Professor Perry Miller is Director of the Yale Center for Medical Informatics (YCMI) and of Yale's Biomedical Informatics research training program. Biomedical Informatics is a discipline at the intersection of biomedicine and the computing and information sciences. The field focuses on the creative application of computers in clinical medicine, biomedical research, and medical education. In clinical medicine, the growing use of computers in patient care, education, and research makes the field increasingly important. In biomedical research, informatics is rapidly becoming a critical component of virtually all bioscience fields.
Projects at the YCMI include major initiatives in clinical, neuro-, and genome informatics. In these projects, the YCMI collaborates with faculty and staff from many departments at Yale. Additional information is available at the YCMI web site.
- Biomedical informatics research training. Since 1985, Dr. Miller has been Director of Yale's Biomedical Informatics Research Training Program, supported in part by the National Library of Medicine. This program currently supports trainees whose activities are roughly equally divided between clinical informatics and bioscience informatics.
- Genomic and genetic informatics. Over the past 15 years, the YCMI has been involved in a number of projects involving genomics and genetics. An early project involved exploring the use of parallel computation in biological sequence analysis, genetic linkage analysis, and molecular dynamics, in collaboration with Prof. David Gelernter (Computer Science) and his colleagues. Another project provided Internet-based informatics support for a collaborative Genome Center involving the Albert Einstein College of Medicine and Yale to map human chromosome 12. Current projects include 1) developing and maintaining a variety of databases that are used actively within the laboratory of Dr. Kenneth Kidd (Genetics), 2) working with Dr. Michael Snyder to develop and refine databases for a) yeast gene expression data and b) yeast proteome chip data, and tools to help analyze that data, and 3) working with several groups to provide University-wide informatics support for microarray experiments. Dr. Kei Cheung (Assistant Professor, YCMI) plays a central role in many of these activities.
- Neuroinformatics. Dr. Miller directs the informatics components of a collaborative Program Project involving Drs. Gordon Shepherd (Neurobiology), Michael Hines (Computer Science), and Prakash Nadkarni (YCMI), supported as part of the national Human Brain Project. The project is developing informatics support for neuroscience research and computer-based neural simulation using the olfactory system as a model system.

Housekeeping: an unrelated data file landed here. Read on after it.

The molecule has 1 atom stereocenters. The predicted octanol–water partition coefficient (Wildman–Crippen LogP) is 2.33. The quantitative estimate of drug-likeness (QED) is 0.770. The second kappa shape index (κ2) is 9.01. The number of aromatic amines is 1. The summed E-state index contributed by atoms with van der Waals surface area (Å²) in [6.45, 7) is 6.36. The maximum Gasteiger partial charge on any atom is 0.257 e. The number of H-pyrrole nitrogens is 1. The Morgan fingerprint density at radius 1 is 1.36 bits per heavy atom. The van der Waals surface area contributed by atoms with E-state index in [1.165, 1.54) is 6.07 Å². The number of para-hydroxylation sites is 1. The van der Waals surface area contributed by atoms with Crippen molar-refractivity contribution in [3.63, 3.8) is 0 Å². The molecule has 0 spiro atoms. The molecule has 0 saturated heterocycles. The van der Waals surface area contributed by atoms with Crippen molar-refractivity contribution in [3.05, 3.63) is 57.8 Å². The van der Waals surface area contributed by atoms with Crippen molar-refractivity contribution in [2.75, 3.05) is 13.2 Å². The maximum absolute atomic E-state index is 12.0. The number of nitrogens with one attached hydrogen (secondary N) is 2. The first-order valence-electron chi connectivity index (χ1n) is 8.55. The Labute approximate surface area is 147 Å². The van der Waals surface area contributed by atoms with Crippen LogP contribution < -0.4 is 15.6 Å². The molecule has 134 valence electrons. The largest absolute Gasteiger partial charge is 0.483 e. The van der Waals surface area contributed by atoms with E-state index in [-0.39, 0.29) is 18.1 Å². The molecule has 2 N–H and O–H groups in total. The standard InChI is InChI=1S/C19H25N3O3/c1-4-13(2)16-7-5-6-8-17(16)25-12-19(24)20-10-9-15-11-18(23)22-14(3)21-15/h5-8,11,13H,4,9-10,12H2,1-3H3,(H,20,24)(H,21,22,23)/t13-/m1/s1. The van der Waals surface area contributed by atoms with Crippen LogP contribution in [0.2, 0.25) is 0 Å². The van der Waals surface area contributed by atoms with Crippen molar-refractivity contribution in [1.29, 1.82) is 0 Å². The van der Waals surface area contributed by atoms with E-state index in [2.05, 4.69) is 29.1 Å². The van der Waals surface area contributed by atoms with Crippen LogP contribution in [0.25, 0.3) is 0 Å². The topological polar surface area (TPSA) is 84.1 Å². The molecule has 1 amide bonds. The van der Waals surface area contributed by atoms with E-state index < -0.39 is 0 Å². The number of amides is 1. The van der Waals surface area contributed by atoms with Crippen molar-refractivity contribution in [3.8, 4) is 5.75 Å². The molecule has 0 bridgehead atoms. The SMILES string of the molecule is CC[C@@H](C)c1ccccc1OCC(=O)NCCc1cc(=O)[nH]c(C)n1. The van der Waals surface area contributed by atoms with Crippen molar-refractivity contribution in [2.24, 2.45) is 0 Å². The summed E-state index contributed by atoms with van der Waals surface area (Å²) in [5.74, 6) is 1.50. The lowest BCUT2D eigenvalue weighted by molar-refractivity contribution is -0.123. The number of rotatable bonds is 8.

- Informatics in support of clinical research. Since 1996, the YCMI has had a major project to develop, refine, and use Trial/DB, a client-server, Web-accessible database designed to support clinical research projects. Trial/DB is currently being used for a growing number of clinical trials and clinical research projects at Yale. It is also supported by two cooperative grants to Dr. Prakash Nadkarni (Associate Professor, YCMI): a) to serve as the special studies database for the NCI's multisite Cancer Genetics Network, and b) to help support the NIH's multisite Pharmacogenetics Network. Dr. Cynthia Brandt (Assistant Professor, YCMI) also plays a central role in many phases of this project.
- The PathMaster cell image database. Dr. Miller directs a collaborative research contract from the National Library of Medicine to build a database of cell images indexed by computationally-derived descriptors, implemented using parallel computation, as a testbed to explore desirable Next Generation Internet capabilities.
- Clinical informatics activities. The YCMI is also involved in a number of collaborative clinical informatics activities. A longstanding research activity has involved the development of programs which bring computer-based advice to the practicing clinician. One current project directed by Dr. Richard Shiffman (Associate Director, YCMI) involves developing GEM (Guideline Elements Model), an XML-based standard to help organize the creation and use of clinical practice guidelines. Another recent clinical informatics project involves Personal Digital Assistants (PDAs) which offer a lightweight, mobile platform that can be used at the point-of-care.